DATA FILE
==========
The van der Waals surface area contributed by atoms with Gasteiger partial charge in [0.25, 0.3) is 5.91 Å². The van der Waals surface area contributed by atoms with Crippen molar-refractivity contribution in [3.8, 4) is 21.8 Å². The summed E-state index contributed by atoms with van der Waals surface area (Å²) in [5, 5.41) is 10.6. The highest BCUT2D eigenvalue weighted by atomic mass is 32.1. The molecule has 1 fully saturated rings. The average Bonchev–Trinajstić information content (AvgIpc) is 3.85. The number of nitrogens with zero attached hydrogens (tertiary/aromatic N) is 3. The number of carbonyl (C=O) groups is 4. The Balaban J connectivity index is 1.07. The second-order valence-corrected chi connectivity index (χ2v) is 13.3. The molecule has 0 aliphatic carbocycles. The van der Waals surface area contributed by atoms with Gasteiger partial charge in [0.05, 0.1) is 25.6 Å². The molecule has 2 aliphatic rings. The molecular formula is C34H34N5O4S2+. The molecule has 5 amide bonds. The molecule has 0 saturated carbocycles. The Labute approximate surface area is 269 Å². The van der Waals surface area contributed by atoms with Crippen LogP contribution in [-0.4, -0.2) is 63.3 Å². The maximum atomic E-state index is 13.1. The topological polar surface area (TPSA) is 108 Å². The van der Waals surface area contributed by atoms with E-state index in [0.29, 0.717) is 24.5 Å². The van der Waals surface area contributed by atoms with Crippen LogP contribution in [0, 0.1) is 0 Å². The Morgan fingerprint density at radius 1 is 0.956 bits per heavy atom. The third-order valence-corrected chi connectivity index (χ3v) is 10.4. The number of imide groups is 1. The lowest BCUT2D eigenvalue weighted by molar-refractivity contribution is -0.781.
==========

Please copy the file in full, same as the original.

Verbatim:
The van der Waals surface area contributed by atoms with Gasteiger partial charge in [0.25, 0.3) is 5.91 Å². The van der Waals surface area contributed by atoms with Crippen molar-refractivity contribution in [3.8, 4) is 21.8 Å². The summed E-state index contributed by atoms with van der Waals surface area (Å²) in [5, 5.41) is 10.6. The highest BCUT2D eigenvalue weighted by atomic mass is 32.1. The molecule has 1 fully saturated rings. The average Bonchev–Trinajstić information content (AvgIpc) is 3.85. The number of nitrogens with zero attached hydrogens (tertiary/aromatic N) is 3. The number of carbonyl (C=O) groups is 4. The Balaban J connectivity index is 1.07. The second-order valence-corrected chi connectivity index (χ2v) is 13.3. The molecule has 0 aliphatic carbocycles. The van der Waals surface area contributed by atoms with Gasteiger partial charge in [0.05, 0.1) is 25.6 Å². The molecule has 2 aliphatic rings. The molecular formula is C34H34N5O4S2+. The molecule has 5 amide bonds. The molecule has 0 saturated carbocycles. The Labute approximate surface area is 269 Å². The van der Waals surface area contributed by atoms with Crippen LogP contribution in [-0.4, -0.2) is 63.3 Å². The maximum atomic E-state index is 13.1. The topological polar surface area (TPSA) is 108 Å². The van der Waals surface area contributed by atoms with E-state index in [0.29, 0.717) is 24.5 Å². The van der Waals surface area contributed by atoms with Crippen LogP contribution in [0, 0.1) is 0 Å². The Morgan fingerprint density at radius 1 is 0.956 bits per heavy atom. The third-order valence-corrected chi connectivity index (χ3v) is 10.4. The number of imide groups is 1. The lowest BCUT2D eigenvalue weighted by molar-refractivity contribution is -0.781.